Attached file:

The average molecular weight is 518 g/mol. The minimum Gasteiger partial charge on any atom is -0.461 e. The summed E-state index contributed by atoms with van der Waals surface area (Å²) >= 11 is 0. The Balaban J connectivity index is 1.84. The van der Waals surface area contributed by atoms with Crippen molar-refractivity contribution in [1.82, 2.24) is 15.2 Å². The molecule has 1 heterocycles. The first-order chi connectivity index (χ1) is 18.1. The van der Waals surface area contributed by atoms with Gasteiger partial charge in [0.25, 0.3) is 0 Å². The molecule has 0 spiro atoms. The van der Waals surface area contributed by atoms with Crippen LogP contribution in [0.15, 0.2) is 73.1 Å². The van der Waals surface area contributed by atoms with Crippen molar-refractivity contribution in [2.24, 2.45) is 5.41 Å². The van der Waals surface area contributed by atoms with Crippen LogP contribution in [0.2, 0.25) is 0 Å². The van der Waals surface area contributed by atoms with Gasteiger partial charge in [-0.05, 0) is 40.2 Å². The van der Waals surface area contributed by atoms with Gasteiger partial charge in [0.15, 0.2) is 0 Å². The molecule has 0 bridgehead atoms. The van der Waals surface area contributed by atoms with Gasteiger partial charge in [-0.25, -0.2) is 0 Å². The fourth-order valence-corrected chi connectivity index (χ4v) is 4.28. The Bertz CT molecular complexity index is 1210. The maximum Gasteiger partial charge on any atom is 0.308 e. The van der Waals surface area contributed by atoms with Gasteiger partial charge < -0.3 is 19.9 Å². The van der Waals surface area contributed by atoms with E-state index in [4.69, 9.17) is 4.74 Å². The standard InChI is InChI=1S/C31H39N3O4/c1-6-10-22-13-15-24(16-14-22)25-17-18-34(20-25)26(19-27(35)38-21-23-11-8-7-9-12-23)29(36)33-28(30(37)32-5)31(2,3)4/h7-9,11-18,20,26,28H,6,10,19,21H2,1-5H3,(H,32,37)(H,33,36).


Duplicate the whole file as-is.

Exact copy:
The average molecular weight is 518 g/mol. The minimum Gasteiger partial charge on any atom is -0.461 e. The summed E-state index contributed by atoms with van der Waals surface area (Å²) >= 11 is 0. The Balaban J connectivity index is 1.84. The van der Waals surface area contributed by atoms with Crippen molar-refractivity contribution in [1.82, 2.24) is 15.2 Å². The molecule has 1 heterocycles. The first-order chi connectivity index (χ1) is 18.1. The van der Waals surface area contributed by atoms with Gasteiger partial charge in [0.25, 0.3) is 0 Å². The molecule has 0 spiro atoms. The van der Waals surface area contributed by atoms with Crippen LogP contribution in [0.15, 0.2) is 73.1 Å². The van der Waals surface area contributed by atoms with Crippen molar-refractivity contribution in [2.24, 2.45) is 5.41 Å². The van der Waals surface area contributed by atoms with Crippen LogP contribution in [0.2, 0.25) is 0 Å². The van der Waals surface area contributed by atoms with Gasteiger partial charge in [-0.05, 0) is 40.2 Å². The van der Waals surface area contributed by atoms with Gasteiger partial charge in [0.15, 0.2) is 0 Å². The molecule has 0 bridgehead atoms. The van der Waals surface area contributed by atoms with Gasteiger partial charge in [-0.25, -0.2) is 0 Å². The fourth-order valence-corrected chi connectivity index (χ4v) is 4.28. The Bertz CT molecular complexity index is 1210. The maximum Gasteiger partial charge on any atom is 0.308 e. The van der Waals surface area contributed by atoms with Gasteiger partial charge < -0.3 is 19.9 Å². The van der Waals surface area contributed by atoms with E-state index in [4.69, 9.17) is 4.74 Å². The standard InChI is InChI=1S/C31H39N3O4/c1-6-10-22-13-15-24(16-14-22)25-17-18-34(20-25)26(19-27(35)38-21-23-11-8-7-9-12-23)29(36)33-28(30(37)32-5)31(2,3)4/h7-9,11-18,20,26,28H,6,10,19,21H2,1-5H3,(H,32,37)(H,33,36).